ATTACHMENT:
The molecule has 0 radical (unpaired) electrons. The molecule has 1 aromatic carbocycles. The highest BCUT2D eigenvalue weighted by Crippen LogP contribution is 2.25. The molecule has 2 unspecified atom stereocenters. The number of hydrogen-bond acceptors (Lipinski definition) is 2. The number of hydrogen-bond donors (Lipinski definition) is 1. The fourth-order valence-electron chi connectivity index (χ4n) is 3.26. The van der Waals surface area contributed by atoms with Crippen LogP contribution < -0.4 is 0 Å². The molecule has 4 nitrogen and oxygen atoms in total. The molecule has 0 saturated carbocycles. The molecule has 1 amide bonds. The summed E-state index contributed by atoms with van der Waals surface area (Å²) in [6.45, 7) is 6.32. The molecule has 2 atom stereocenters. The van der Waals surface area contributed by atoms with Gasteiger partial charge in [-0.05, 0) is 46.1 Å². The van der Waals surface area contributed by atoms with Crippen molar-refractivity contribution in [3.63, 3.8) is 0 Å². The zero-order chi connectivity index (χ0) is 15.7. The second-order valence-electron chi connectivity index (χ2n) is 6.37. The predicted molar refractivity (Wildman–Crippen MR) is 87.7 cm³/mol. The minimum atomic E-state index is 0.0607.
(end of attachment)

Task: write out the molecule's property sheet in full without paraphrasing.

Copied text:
The molecule has 0 radical (unpaired) electrons. The molecule has 1 aromatic carbocycles. The highest BCUT2D eigenvalue weighted by Crippen LogP contribution is 2.25. The molecule has 2 unspecified atom stereocenters. The number of hydrogen-bond acceptors (Lipinski definition) is 2. The number of hydrogen-bond donors (Lipinski definition) is 1. The fourth-order valence-electron chi connectivity index (χ4n) is 3.26. The van der Waals surface area contributed by atoms with Crippen LogP contribution < -0.4 is 0 Å². The molecule has 4 nitrogen and oxygen atoms in total. The molecule has 0 saturated carbocycles. The molecule has 1 amide bonds. The summed E-state index contributed by atoms with van der Waals surface area (Å²) in [6.45, 7) is 6.32. The molecule has 2 atom stereocenters. The van der Waals surface area contributed by atoms with Gasteiger partial charge in [-0.05, 0) is 46.1 Å². The van der Waals surface area contributed by atoms with Crippen molar-refractivity contribution in [3.63, 3.8) is 0 Å². The zero-order chi connectivity index (χ0) is 15.7. The second-order valence-electron chi connectivity index (χ2n) is 6.37. The predicted molar refractivity (Wildman–Crippen MR) is 87.7 cm³/mol. The minimum atomic E-state index is 0.0607.